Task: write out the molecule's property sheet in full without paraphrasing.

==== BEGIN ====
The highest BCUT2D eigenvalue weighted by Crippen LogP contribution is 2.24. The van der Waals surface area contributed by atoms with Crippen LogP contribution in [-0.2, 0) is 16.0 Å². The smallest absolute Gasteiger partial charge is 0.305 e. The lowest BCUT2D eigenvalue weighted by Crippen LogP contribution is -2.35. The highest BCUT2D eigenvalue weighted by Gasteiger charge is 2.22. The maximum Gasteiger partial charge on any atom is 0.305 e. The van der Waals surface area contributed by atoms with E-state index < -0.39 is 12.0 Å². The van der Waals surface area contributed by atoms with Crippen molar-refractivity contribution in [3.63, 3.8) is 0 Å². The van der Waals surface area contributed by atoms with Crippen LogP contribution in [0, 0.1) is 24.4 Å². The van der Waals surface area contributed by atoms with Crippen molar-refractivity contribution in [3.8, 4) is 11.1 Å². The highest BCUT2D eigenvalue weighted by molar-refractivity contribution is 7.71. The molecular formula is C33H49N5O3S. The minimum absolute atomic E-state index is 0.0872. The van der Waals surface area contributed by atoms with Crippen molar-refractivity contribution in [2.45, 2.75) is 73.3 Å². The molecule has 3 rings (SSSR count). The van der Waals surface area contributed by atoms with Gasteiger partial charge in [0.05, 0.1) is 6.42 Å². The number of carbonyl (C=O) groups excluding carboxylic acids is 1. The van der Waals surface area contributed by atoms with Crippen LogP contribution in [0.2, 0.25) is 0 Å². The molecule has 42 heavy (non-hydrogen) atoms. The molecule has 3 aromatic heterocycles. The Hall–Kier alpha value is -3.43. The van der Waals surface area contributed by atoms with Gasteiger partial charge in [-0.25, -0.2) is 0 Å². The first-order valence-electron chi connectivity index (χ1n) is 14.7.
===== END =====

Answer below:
The highest BCUT2D eigenvalue weighted by Crippen LogP contribution is 2.24. The van der Waals surface area contributed by atoms with Crippen LogP contribution in [-0.2, 0) is 16.0 Å². The smallest absolute Gasteiger partial charge is 0.305 e. The lowest BCUT2D eigenvalue weighted by Crippen LogP contribution is -2.35. The highest BCUT2D eigenvalue weighted by Gasteiger charge is 2.22. The maximum Gasteiger partial charge on any atom is 0.305 e. The van der Waals surface area contributed by atoms with E-state index < -0.39 is 12.0 Å². The van der Waals surface area contributed by atoms with Crippen molar-refractivity contribution in [3.63, 3.8) is 0 Å². The van der Waals surface area contributed by atoms with Crippen LogP contribution in [0, 0.1) is 24.4 Å². The van der Waals surface area contributed by atoms with Crippen molar-refractivity contribution in [3.8, 4) is 11.1 Å². The highest BCUT2D eigenvalue weighted by molar-refractivity contribution is 7.71. The molecular formula is C33H49N5O3S. The minimum absolute atomic E-state index is 0.0872. The van der Waals surface area contributed by atoms with Crippen molar-refractivity contribution in [2.45, 2.75) is 73.3 Å². The molecule has 3 rings (SSSR count). The van der Waals surface area contributed by atoms with Gasteiger partial charge in [0.05, 0.1) is 6.42 Å². The number of carbonyl (C=O) groups excluding carboxylic acids is 1. The van der Waals surface area contributed by atoms with Crippen LogP contribution in [0.2, 0.25) is 0 Å². The molecule has 42 heavy (non-hydrogen) atoms. The molecule has 3 aromatic heterocycles. The Hall–Kier alpha value is -3.43. The van der Waals surface area contributed by atoms with Gasteiger partial charge in [-0.25, -0.2) is 0 Å². The first-order valence-electron chi connectivity index (χ1n) is 14.7.